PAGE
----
Sandra Fitzpatrick and Maria R. Goodwin (1999)
Take a tour of the homes, institutions, and landmarks of African American historical significance in the nation’s capital with The Guide to Black Washington. Two local Washington, D.C. authors take readers from neighborhood to neighborhood, telling stories, describing the locations of events, and providing maps and walking tour guides. There are tales of struggle as well as uplifting stories of success and achievement, from Duke Ellington’s Washington beginnings; to Frederick Douglass, who bought his own freedom with his own earnings; to the story of the La Savage Beauty Clinic, founded by a young North Carolina woman who had arrived in Washington with “two twins and two cans of milk.”
The Guide to Black Washington explores locations that are largely ignored during standard tours of the city. There is no marker at 909 M Street, N.W., where a lovely Second Empire-style home stands. This was the residence of Senator Blanche Kelso Bruce, who was the first black to serve a full term in the U.S. Senate. Similarly, there is no plaque on the LeDroit Park childhood home of another noteworthy African American Senator: Edward Brooke. Before being elected as a Senator from Massachusetts, Brooke went to public schools in Washington during the era of segregation, and attended Howard University, the oldest black college in America.
There is also history on landmarks that are now long gone. Duff Green’s Row, an imposing row of five brick townhouses across the street from the east front of the Capitol at the current site of the Library of Congress, was a refuge for runaway slaves newly arrived in D.C. “During the first months of the Civil War, Washington was in chaos, swelling with troops, refugees, and runaway slaves. At that time slavery had not yet been abolished in the District and bounty hunters scoured the streets looking for fugitive slaves. . . . The military governor of the District . . . gathered over 400 of these new arrivals, most of whom were ill, hungry, and desperate, and sheltered them in the houses of Duff Green’s Row.”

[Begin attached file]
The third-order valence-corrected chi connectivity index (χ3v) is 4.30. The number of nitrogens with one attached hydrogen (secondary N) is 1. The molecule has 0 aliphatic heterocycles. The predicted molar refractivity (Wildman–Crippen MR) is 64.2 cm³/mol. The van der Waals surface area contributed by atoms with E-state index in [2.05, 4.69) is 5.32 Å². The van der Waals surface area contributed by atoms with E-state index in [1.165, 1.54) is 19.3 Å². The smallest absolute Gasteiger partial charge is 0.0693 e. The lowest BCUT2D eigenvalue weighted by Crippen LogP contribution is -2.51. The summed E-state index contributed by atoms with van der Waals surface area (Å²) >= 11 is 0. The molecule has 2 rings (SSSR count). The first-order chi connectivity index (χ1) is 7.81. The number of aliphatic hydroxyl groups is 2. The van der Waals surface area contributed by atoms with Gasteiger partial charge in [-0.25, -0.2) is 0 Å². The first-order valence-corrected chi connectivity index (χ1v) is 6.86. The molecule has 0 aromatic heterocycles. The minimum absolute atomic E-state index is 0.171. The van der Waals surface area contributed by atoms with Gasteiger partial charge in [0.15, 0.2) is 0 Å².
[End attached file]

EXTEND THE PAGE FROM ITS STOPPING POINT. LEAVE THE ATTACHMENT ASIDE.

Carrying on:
Washington’s black neighborhoods have been called a “secret city,” a city separated from “official Washington” by segregation and discrimination. But as the authors point out, there has been a silver lining: “Forced to overcome the barriers imposed by segregation and discrimination, black Washingtonians created a vital social and economic culture within their carefully delineated neighborhoods. . . . [I]t is this legacy, this cultural, entrepreneurial, and artistic heritage, that this book seeks to illuminate.”